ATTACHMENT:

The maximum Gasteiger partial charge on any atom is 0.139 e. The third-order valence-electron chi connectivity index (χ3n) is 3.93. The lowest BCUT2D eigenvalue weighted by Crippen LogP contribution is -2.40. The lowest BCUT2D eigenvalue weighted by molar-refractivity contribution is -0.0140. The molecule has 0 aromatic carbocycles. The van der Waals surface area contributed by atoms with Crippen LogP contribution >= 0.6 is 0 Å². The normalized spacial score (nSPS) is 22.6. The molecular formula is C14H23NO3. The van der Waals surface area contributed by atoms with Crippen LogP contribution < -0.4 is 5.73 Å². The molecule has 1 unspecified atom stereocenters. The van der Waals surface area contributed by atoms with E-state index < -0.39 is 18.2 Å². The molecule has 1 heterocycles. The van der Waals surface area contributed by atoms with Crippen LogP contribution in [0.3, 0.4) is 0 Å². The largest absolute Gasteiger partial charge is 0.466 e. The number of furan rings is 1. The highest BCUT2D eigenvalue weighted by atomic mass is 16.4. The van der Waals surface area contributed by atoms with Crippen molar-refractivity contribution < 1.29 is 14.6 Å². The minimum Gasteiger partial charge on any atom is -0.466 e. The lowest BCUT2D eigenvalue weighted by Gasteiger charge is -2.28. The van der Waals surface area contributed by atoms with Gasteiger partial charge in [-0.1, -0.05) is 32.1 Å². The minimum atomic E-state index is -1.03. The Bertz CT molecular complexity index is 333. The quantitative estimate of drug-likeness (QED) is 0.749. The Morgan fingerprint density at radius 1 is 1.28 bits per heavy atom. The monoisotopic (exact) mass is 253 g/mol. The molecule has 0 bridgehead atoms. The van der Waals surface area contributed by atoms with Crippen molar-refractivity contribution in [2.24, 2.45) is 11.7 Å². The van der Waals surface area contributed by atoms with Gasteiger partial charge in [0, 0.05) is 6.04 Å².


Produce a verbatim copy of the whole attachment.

The maximum Gasteiger partial charge on any atom is 0.139 e. The third-order valence-electron chi connectivity index (χ3n) is 3.93. The lowest BCUT2D eigenvalue weighted by Crippen LogP contribution is -2.40. The lowest BCUT2D eigenvalue weighted by molar-refractivity contribution is -0.0140. The molecule has 0 aromatic carbocycles. The van der Waals surface area contributed by atoms with Crippen LogP contribution >= 0.6 is 0 Å². The normalized spacial score (nSPS) is 22.6. The molecular formula is C14H23NO3. The van der Waals surface area contributed by atoms with Crippen LogP contribution < -0.4 is 5.73 Å². The molecule has 1 unspecified atom stereocenters. The van der Waals surface area contributed by atoms with E-state index < -0.39 is 18.2 Å². The molecule has 1 heterocycles. The van der Waals surface area contributed by atoms with Crippen LogP contribution in [0.3, 0.4) is 0 Å². The largest absolute Gasteiger partial charge is 0.466 e. The number of furan rings is 1. The highest BCUT2D eigenvalue weighted by atomic mass is 16.4. The van der Waals surface area contributed by atoms with Crippen molar-refractivity contribution < 1.29 is 14.6 Å². The minimum Gasteiger partial charge on any atom is -0.466 e. The lowest BCUT2D eigenvalue weighted by Gasteiger charge is -2.28. The van der Waals surface area contributed by atoms with Gasteiger partial charge in [-0.1, -0.05) is 32.1 Å². The minimum atomic E-state index is -1.03. The Bertz CT molecular complexity index is 333. The quantitative estimate of drug-likeness (QED) is 0.749. The Morgan fingerprint density at radius 1 is 1.28 bits per heavy atom. The monoisotopic (exact) mass is 253 g/mol. The molecule has 0 bridgehead atoms. The van der Waals surface area contributed by atoms with Crippen molar-refractivity contribution in [2.24, 2.45) is 11.7 Å². The van der Waals surface area contributed by atoms with Gasteiger partial charge in [0, 0.05) is 6.04 Å².